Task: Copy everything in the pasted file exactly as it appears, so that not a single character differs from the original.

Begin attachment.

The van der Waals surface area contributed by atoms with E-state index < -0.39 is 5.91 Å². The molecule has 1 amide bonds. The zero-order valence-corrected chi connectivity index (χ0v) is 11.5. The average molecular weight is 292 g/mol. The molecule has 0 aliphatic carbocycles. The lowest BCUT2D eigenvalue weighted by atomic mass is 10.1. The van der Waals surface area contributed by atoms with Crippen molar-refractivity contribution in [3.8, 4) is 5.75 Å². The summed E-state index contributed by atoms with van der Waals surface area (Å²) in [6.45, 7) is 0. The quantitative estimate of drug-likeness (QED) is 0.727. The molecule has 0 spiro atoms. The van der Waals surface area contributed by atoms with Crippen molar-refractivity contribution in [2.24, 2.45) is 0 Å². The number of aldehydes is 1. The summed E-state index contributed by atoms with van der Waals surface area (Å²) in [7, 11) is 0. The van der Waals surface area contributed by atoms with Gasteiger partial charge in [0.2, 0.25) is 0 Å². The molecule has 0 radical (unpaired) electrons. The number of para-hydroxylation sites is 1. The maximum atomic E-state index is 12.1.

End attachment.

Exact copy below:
The van der Waals surface area contributed by atoms with E-state index < -0.39 is 5.91 Å². The molecule has 1 amide bonds. The zero-order valence-corrected chi connectivity index (χ0v) is 11.5. The average molecular weight is 292 g/mol. The molecule has 0 aliphatic carbocycles. The lowest BCUT2D eigenvalue weighted by atomic mass is 10.1. The van der Waals surface area contributed by atoms with Crippen molar-refractivity contribution in [3.8, 4) is 5.75 Å². The summed E-state index contributed by atoms with van der Waals surface area (Å²) in [6.45, 7) is 0. The quantitative estimate of drug-likeness (QED) is 0.727. The molecule has 0 spiro atoms. The van der Waals surface area contributed by atoms with Crippen molar-refractivity contribution in [2.24, 2.45) is 0 Å². The number of aldehydes is 1. The summed E-state index contributed by atoms with van der Waals surface area (Å²) in [7, 11) is 0. The van der Waals surface area contributed by atoms with Gasteiger partial charge in [0.2, 0.25) is 0 Å². The molecule has 0 radical (unpaired) electrons. The number of para-hydroxylation sites is 1. The maximum atomic E-state index is 12.1.